General historical about the plow
The plough is the most important of all farming utensils and is used as the main symbol for agriculture.
The plough simultaneously loosens, mixes and turns up the earth and prepares the ground for sowing.
There are various reasons for using the plough: In autumn or winter, the earth is ploughed deeply to loosen
the soil which is then left bare until spring.
The ground is prepared for sowing in the autumn for seed that grows in winter, in the spring for summer corn and potatoes or carrots.
Fertiliser is often added then.
A more superficial ploughing crushes corn stalks after harvesting, hastening their decay and encouraging weeds to germinate.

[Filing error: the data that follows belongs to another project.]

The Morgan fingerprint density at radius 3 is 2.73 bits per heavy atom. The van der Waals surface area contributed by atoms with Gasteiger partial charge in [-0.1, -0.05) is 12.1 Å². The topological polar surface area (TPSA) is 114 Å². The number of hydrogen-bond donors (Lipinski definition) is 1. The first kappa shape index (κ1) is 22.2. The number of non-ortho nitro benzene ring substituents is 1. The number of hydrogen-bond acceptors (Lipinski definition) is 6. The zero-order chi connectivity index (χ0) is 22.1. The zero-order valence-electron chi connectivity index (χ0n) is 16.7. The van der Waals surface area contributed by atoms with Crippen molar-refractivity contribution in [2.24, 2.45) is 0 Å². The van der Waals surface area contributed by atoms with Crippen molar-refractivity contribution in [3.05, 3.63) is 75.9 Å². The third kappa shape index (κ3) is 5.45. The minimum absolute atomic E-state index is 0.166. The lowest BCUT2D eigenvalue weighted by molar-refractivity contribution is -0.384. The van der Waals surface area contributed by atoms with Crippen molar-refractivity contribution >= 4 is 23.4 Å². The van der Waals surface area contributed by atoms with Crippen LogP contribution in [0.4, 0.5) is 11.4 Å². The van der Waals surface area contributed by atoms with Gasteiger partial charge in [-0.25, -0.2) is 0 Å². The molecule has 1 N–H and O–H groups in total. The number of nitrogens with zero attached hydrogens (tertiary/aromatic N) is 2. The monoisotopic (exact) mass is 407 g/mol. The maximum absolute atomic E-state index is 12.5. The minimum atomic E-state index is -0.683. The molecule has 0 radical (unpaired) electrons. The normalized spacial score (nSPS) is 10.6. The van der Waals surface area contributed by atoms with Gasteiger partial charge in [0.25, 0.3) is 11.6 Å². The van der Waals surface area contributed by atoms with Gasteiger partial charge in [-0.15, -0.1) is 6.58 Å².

The plough could only be used if there were animals available to harness in front of it – the most
frequently used plough in the farming area was a “wheeled plough”, for which three to four oxen or two horses were needed to pull it.
Otherwise man had to turn the earth by hand, using a hoe, a farming practice that was typical for large areas of Switzerland
(parts of the bernese Oberland, the Wallis and the Tessin). Working with a plough also created measures for the size of a field.
The German word “Juchart” (about 1/3 of a hectare) described the amount of land that could be ploughed with a team of oxen in one day.
(The German word “Joch” -> yoke)